Ed Baro

Ed Baro
Executive Vice President

“In Miami today, the construction industry is seeing a noticeable shift from the frantic pace of a few years ago,” says Baro. “While national market trends may be slowing down, Miami remains busy, but in a more manageable and sustainable manner.”

Commodity prices are stabilizing along with the lead times for equipment, he adds, and while not back to pre-pandemic levels, those prices have settled into a more predictable place than the spikes of 2020 and 2022 stemming from the COVID-19 pandemic and the conflict in Ukraine.

“This, along with the overall slowdown in the national market, has provided some relief to Miami, allowing subcontractors to catch up on backlogs, and it has helped with pricing,” Baro says. “The city is experiencing a ‘good busy,’ which is a departure from the overwhelming pace of the past few years.”

The focus in Miami is also moving away from rental market-rate apartments and offices and toward more diverse and complex projects that are growing in scale and intricacy, Baro says. That means more resources and management expertise from firms tackling those projects to harness the growing influx of resources from other parts of the country flowing into South Florida and to meet the demand for design and construction administration.

City Scoop Miami

“High-end condominiums maintain a prominent presence, while planning of rental projects and commercial office spaces has seen a decline,” he says. “Market rate and rental project commencements are somewhat hindered due to escalating interest rates, which are putting pressure on already slim profit margins.”

Luxury condo projects in the right locations like in Edgewater and Coconut Grove are continuing to move forward, Baro says, suggesting to him a potential resurgence in that sector as developers move to proactively prepare parcels for the possibility of rapid development.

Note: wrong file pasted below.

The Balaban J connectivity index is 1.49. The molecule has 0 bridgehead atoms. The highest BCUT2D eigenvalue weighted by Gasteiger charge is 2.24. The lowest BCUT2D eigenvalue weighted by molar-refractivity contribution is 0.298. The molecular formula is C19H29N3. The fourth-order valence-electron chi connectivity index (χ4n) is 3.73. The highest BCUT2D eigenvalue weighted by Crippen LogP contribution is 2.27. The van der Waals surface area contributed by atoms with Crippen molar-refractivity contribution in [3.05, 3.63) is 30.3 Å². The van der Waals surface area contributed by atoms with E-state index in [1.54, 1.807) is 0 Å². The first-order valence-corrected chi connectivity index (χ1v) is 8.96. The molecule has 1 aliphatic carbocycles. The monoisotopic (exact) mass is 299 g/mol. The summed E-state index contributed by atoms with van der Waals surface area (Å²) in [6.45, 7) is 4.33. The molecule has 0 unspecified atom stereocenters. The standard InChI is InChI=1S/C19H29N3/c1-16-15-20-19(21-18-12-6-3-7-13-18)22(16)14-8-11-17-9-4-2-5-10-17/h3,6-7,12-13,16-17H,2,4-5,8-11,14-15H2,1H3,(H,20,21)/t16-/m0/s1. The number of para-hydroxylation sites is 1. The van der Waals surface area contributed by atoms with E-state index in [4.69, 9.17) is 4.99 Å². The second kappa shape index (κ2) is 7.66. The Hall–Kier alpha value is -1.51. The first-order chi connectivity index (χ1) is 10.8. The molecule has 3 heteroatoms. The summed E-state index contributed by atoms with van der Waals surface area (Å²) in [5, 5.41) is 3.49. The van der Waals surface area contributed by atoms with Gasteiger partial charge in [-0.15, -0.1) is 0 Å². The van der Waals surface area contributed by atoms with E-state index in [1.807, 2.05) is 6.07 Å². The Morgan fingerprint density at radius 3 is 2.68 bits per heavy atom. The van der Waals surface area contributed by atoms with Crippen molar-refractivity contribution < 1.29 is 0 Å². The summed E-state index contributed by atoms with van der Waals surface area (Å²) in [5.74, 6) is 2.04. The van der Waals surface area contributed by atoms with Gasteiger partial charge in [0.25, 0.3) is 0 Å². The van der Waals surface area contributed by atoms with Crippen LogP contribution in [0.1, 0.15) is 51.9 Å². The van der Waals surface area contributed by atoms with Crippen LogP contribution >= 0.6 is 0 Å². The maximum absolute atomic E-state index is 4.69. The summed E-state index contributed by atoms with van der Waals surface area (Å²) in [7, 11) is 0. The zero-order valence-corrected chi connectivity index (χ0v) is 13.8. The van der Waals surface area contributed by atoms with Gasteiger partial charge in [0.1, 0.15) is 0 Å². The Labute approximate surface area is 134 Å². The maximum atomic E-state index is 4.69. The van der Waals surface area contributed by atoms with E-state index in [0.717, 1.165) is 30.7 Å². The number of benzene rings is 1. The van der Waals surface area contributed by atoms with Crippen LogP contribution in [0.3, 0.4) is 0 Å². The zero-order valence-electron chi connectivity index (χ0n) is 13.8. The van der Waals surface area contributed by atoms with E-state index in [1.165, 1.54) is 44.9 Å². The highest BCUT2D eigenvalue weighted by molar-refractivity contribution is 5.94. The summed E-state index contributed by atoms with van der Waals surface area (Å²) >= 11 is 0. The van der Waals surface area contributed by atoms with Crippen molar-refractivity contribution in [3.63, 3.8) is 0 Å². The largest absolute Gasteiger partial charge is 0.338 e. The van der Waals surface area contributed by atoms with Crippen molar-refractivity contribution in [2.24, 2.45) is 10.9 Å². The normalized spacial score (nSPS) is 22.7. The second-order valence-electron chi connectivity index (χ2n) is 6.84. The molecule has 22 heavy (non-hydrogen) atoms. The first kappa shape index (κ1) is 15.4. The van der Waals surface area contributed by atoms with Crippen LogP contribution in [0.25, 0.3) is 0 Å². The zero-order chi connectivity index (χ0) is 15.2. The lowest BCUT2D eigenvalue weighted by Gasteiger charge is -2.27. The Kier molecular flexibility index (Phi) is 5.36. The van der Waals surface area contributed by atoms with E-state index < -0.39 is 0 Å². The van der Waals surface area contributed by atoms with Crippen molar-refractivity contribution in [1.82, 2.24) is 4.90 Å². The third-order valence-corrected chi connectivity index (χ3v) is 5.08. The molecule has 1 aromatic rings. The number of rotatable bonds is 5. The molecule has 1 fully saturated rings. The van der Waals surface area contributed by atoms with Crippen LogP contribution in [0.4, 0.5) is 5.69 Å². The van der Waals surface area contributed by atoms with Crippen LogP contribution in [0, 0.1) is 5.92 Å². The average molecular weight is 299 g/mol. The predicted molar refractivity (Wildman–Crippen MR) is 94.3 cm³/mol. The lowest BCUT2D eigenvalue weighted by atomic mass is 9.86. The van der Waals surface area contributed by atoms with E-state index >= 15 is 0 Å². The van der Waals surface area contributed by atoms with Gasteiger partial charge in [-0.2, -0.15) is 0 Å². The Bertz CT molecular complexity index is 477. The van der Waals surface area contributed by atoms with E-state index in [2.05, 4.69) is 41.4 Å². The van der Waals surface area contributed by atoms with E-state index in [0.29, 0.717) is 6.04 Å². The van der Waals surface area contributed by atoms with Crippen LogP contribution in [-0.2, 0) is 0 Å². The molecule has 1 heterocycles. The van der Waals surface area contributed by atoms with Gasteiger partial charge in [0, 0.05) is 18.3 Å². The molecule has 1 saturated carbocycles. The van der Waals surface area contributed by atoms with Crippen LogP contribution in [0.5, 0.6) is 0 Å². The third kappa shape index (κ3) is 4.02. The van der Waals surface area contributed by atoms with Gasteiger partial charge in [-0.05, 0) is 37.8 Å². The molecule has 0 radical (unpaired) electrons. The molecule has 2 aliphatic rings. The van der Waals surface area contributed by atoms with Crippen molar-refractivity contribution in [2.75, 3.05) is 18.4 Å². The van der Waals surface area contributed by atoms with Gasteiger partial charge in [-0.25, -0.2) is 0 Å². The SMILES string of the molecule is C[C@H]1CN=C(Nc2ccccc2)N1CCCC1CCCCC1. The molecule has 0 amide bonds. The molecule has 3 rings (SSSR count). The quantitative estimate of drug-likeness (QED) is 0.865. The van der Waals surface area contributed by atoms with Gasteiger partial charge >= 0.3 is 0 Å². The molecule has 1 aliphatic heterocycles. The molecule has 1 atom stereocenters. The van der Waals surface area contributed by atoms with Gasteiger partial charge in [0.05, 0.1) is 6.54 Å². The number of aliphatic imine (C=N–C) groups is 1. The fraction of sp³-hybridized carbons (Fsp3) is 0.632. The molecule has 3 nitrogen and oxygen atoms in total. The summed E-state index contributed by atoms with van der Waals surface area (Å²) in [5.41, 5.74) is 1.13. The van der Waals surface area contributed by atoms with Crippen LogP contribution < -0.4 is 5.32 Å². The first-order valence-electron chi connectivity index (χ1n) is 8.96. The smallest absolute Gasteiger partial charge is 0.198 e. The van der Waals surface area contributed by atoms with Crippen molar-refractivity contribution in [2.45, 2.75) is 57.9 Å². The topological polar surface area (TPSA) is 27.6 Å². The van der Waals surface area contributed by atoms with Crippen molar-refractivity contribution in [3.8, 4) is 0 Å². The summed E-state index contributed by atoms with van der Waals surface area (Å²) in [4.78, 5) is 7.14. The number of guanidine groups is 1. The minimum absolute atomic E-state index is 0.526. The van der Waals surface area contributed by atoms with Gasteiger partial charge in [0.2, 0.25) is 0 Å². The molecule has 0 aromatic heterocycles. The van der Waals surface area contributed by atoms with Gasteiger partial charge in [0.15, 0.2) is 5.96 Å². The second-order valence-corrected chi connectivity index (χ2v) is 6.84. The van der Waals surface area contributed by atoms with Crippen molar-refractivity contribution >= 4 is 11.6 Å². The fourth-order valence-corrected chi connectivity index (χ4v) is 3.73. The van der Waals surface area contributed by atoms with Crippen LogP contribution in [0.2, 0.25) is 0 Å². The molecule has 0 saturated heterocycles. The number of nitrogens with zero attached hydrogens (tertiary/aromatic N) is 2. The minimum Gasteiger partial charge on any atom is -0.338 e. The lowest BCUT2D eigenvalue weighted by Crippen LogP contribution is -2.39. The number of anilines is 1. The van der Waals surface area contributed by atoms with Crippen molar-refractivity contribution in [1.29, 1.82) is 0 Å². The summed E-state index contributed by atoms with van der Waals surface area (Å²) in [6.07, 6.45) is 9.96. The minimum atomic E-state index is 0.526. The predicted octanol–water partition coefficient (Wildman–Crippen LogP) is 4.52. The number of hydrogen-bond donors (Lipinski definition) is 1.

supertall structures are also being planned, Baro notes, including the 84-story Cipriani Residences, on which Mast Capital and Moss have already broken ground, set to be the tallest building on Miami’s Brickell Avenue.

He says developers are also analyzing the coming impact of Florida’s Live Local Act, a 2023 law boosting affordable housing by offering funding, tax credits and expedited approvals for multifamily developments if at least 40% of the units in a multifamily development are dedicated to rental housing at 120% or below of the area median income (AMI) set by the Dept. of Housing and Urban Development. In Miami-Dade County, 120% AMI for a single-person household is $95,400, increasing to $108,960 for a two-person household and $122,520 for a three-person household.

“In today’s market, the multifamily sector is still relatively strong, albeit with a notable sensitivity to the lending landscape.”
—Ed Baro, Executive Vice President, Moss

“Given the selective lending environment, this legislation can directly determine if a project moves forward or sits on the shelf,” Baro says.

Compared with last year, the market has stabilized and the uncertainty surrounding the cost and lead times for materials, commodities and equipment has steadied somewhat in the last few months, he says. Baro notes studies indicating potential oversupply issues in the Miami market over the past few years, but adds that those dynamics are constantly shifting.

But higher construction costs and stricter lending criteria have led to staggered project starts, serving to self-regulate the market and mitigate the risk of oversaturation.

“In today’s market, the multi-family sector is still relatively strong, albeit with a notable sensitivity to the lending landscape dictating the nature of initiated projects,” he says.

One challenge the local market faces is an influx of new residents driven by relocating businesses—including financial institutions like Blackstone and Citadel—that is driving demand for housing and supporting businesses.

Developers still encounter challenges, especially with lending requirements whose rigorous criteria remain a key factor that firms like Moss assess before committing to a new project.

Employment opportunities are more abundant than resources, he adds, and because of the persistent labor shortages, job satisfaction becomes a priority for workers.

“We’ve known this for a while at Moss,” Baro adds. “That’s why we look to provide the best opportunities on the best projects for our staff by making good deals and staffing them properly. Happy employees translate to client satisfaction.”